Not long from now William Paul Young’s novel The Shack will be hitting the big screen. And in preparation for the inevitable wave of warnings about watching something that will no doubt plunge one into the depths of the eternal abyss; I have decided to post some thoughts of my own on the Shack. The reason that I am doing this is because when the book was initially released I was among those who were forwarding posts and telling others why they should not read it. The catch though was that like many of those who were writing about it or condemning it from their pulpits I too had not read the book for myself. Yet after hearing the author respond to some of the criticism in his own words and eventually reading the book for myself, I found myself having to repent for the irresponsible manner in which I had conducted myself and for my contribution to the false accusations that were being flung around regarding the book.
I think that it is safe to assume that we can expect a similar uproar surrounding the movie from those whose arguments will be based purely on hearsay. In fact they have already started popping up in my Facebook stream. Now we do not know for sure how true to the book the movie adaption will be, but let me help people out a bit by sharing which accusations laid against the book I found to have substance and which were blatantly unfounded. Starting with the charges that I believe had truth to them; people were highly upset by the idea presented in the book that God suffered along with Christ during His Sons crucifixion. This idea is in direct conflict with the theory of penal substitution which says that God was the one pouring out His wrath on His Son during the events that lead to His death. So if you are looking for the God of penal substitutionary theory in The Shack, not only will you not find it, but you will discover the exact opposite portrayal of a God who had not forsaken His Son but was in Christ reconciling the world to Himself.
Secondly, others have said that the book claims that through Christ God has forgiven all of humanity, no longer counting their trespasses against them. I did indeed find this to be taught in The Shack. It seems to draw from the same verse (2 Corinthians 5:19) in the authors thinking as the first accusation did. On a personal note, the problem which I see here is that people seem to be confusing forgiveness with salvation. As if being forgiven automatically makes one ‘saved’. I find this to be problematic when we look not only at verses like the one already mentioned above in Corinthians but also in others as well. For instance, consider when Jesus was hanging on the cross and forgave those who crucified Him. I did not assume that to mean that all who were present at the execution in Calvary would one day be joining Him in eternity. Forgiveness is related to salvation for sure but I would not go so far as to say that they are one and the same thing.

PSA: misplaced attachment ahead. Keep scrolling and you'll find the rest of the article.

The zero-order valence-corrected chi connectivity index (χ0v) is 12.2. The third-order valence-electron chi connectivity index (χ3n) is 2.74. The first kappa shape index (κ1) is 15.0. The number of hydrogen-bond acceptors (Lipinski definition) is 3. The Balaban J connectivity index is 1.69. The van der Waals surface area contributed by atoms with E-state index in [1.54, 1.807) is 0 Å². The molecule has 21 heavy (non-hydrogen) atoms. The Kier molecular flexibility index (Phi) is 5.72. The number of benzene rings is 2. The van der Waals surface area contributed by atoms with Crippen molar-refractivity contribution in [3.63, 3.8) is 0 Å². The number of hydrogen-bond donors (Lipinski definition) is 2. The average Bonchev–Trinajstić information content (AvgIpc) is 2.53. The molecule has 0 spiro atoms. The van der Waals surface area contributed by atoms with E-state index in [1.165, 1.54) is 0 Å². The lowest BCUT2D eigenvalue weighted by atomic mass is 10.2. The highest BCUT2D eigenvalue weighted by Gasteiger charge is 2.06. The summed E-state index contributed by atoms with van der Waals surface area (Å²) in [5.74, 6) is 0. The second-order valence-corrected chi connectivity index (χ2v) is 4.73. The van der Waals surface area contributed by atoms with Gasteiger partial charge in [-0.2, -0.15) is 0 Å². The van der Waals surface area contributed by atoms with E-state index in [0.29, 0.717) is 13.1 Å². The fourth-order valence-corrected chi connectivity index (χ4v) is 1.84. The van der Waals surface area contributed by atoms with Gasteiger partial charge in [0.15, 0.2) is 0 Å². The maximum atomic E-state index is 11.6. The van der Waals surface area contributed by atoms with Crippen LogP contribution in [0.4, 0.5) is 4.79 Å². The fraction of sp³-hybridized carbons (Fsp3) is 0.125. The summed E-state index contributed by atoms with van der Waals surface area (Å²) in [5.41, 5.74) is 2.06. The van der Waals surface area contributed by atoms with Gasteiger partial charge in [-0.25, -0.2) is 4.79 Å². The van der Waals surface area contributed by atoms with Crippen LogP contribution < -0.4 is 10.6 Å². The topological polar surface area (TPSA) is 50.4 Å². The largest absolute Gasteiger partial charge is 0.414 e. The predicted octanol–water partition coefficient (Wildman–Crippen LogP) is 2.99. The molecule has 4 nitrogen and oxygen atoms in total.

Another charge laid against The Shack is that it promotes the idea that there exists no hierarchical structure within the Trinity. I observed this as well; Young seems to believe and teach that Father, Son and Spirit are fully equal and that submission and obedience are not necessarily signs of rank within the godhead but can also emanate from other sources such as love, trust and unison. Lastly, you will not find the concept of eternal conscious torment in hell in The Shack. I speak under correction here because I read the book many years ago and have only glanced over it briefly again for this blog. But I don’t actually recall any particular view of hell, be it eternal conscious torment, universalism or annihilation being championed in the book. Rather, I found the emphasis to be on God’s heart to save those who are damaged, broken and lost. As to how each individual’s story will end, the book never really gave us anything solid with which to form an opinion on, the author seemed more concerned with bringing across the idea that God is in the business of seeking, saving, restoring and healing those whom sin has entangled.
So if you are part of the reformed tradition within the church chances are that some, if not all four, of the above things might sound like downright heresy to you. Personally I try to read and listen to viewpoints that are different than my own from time to time because our primary objective, especially when it comes to theology, should be about discovering truth rather than about trying to defend the beliefs that we are already comfortable in. If what we know is true, then we have nothing to fear as it will stand strong when it is tested. But if we choose rather to live in a box, well, perhaps you may never be deceived into new falsehoods but you will most likely never grow out of any current flawed ideas you may have either.